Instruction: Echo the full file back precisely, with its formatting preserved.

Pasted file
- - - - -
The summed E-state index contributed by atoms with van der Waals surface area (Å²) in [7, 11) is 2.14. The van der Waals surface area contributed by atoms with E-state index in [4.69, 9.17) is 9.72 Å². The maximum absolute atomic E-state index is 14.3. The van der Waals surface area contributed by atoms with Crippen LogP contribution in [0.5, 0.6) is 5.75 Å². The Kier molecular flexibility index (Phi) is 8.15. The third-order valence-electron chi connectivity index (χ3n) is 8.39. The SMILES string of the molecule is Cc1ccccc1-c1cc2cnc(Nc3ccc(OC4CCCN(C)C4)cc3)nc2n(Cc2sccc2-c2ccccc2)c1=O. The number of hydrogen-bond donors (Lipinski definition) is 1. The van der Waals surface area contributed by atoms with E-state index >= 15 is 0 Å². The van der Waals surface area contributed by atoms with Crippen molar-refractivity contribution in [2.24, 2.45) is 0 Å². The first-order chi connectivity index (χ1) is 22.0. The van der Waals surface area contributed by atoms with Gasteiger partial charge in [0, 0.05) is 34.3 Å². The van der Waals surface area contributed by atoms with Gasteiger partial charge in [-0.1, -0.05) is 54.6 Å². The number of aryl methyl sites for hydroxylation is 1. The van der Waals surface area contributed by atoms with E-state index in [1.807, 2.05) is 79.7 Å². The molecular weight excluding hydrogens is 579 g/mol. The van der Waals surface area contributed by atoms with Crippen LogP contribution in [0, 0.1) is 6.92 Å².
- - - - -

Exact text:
The summed E-state index contributed by atoms with van der Waals surface area (Å²) in [7, 11) is 2.14. The van der Waals surface area contributed by atoms with E-state index in [4.69, 9.17) is 9.72 Å². The maximum absolute atomic E-state index is 14.3. The van der Waals surface area contributed by atoms with Crippen LogP contribution in [0.5, 0.6) is 5.75 Å². The Kier molecular flexibility index (Phi) is 8.15. The third-order valence-electron chi connectivity index (χ3n) is 8.39. The SMILES string of the molecule is Cc1ccccc1-c1cc2cnc(Nc3ccc(OC4CCCN(C)C4)cc3)nc2n(Cc2sccc2-c2ccccc2)c1=O. The number of hydrogen-bond donors (Lipinski definition) is 1. The van der Waals surface area contributed by atoms with E-state index >= 15 is 0 Å². The van der Waals surface area contributed by atoms with Crippen molar-refractivity contribution in [2.24, 2.45) is 0 Å². The first-order chi connectivity index (χ1) is 22.0. The van der Waals surface area contributed by atoms with Gasteiger partial charge in [0, 0.05) is 34.3 Å². The van der Waals surface area contributed by atoms with Gasteiger partial charge in [-0.1, -0.05) is 54.6 Å². The number of aryl methyl sites for hydroxylation is 1. The van der Waals surface area contributed by atoms with E-state index in [1.807, 2.05) is 79.7 Å². The molecular weight excluding hydrogens is 579 g/mol. The van der Waals surface area contributed by atoms with Crippen LogP contribution in [0, 0.1) is 6.92 Å².